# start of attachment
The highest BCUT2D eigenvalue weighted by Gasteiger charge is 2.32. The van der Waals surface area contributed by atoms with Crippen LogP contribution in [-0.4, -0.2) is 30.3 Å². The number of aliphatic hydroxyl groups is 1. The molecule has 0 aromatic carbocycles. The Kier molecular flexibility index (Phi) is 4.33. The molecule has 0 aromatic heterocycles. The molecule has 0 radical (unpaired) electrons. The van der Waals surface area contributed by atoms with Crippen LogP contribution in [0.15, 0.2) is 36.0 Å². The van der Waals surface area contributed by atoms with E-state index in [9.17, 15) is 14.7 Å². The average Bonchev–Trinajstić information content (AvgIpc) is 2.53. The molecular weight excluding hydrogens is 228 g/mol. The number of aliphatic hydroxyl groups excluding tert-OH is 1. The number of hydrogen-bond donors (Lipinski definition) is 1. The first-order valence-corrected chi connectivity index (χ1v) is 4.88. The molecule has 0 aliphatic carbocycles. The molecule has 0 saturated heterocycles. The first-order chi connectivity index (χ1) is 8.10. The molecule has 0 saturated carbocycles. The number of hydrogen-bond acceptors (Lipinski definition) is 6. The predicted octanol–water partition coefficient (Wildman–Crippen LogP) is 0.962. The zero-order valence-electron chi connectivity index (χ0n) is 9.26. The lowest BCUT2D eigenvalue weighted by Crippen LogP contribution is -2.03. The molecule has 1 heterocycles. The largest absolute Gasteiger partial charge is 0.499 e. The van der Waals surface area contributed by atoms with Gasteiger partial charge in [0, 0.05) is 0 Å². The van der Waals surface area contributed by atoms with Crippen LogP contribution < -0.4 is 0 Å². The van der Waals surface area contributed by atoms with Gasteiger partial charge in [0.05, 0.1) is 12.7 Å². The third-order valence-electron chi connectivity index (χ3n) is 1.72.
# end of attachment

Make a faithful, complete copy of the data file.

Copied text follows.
The highest BCUT2D eigenvalue weighted by Gasteiger charge is 2.32. The van der Waals surface area contributed by atoms with Crippen LogP contribution in [-0.4, -0.2) is 30.3 Å². The number of aliphatic hydroxyl groups is 1. The molecule has 0 aromatic carbocycles. The Kier molecular flexibility index (Phi) is 4.33. The molecule has 0 aromatic heterocycles. The molecule has 0 radical (unpaired) electrons. The van der Waals surface area contributed by atoms with Crippen LogP contribution in [0.15, 0.2) is 36.0 Å². The van der Waals surface area contributed by atoms with E-state index in [9.17, 15) is 14.7 Å². The average Bonchev–Trinajstić information content (AvgIpc) is 2.53. The molecular weight excluding hydrogens is 228 g/mol. The number of aliphatic hydroxyl groups excluding tert-OH is 1. The number of hydrogen-bond donors (Lipinski definition) is 1. The first-order valence-corrected chi connectivity index (χ1v) is 4.88. The molecule has 0 aliphatic carbocycles. The molecule has 0 saturated heterocycles. The first-order chi connectivity index (χ1) is 8.10. The molecule has 0 saturated carbocycles. The number of hydrogen-bond acceptors (Lipinski definition) is 6. The predicted octanol–water partition coefficient (Wildman–Crippen LogP) is 0.962. The zero-order valence-electron chi connectivity index (χ0n) is 9.26. The lowest BCUT2D eigenvalue weighted by Crippen LogP contribution is -2.03. The molecule has 1 heterocycles. The largest absolute Gasteiger partial charge is 0.499 e. The van der Waals surface area contributed by atoms with Gasteiger partial charge in [0, 0.05) is 0 Å². The van der Waals surface area contributed by atoms with Crippen LogP contribution < -0.4 is 0 Å². The van der Waals surface area contributed by atoms with Gasteiger partial charge in [0.05, 0.1) is 12.7 Å². The third-order valence-electron chi connectivity index (χ3n) is 1.72.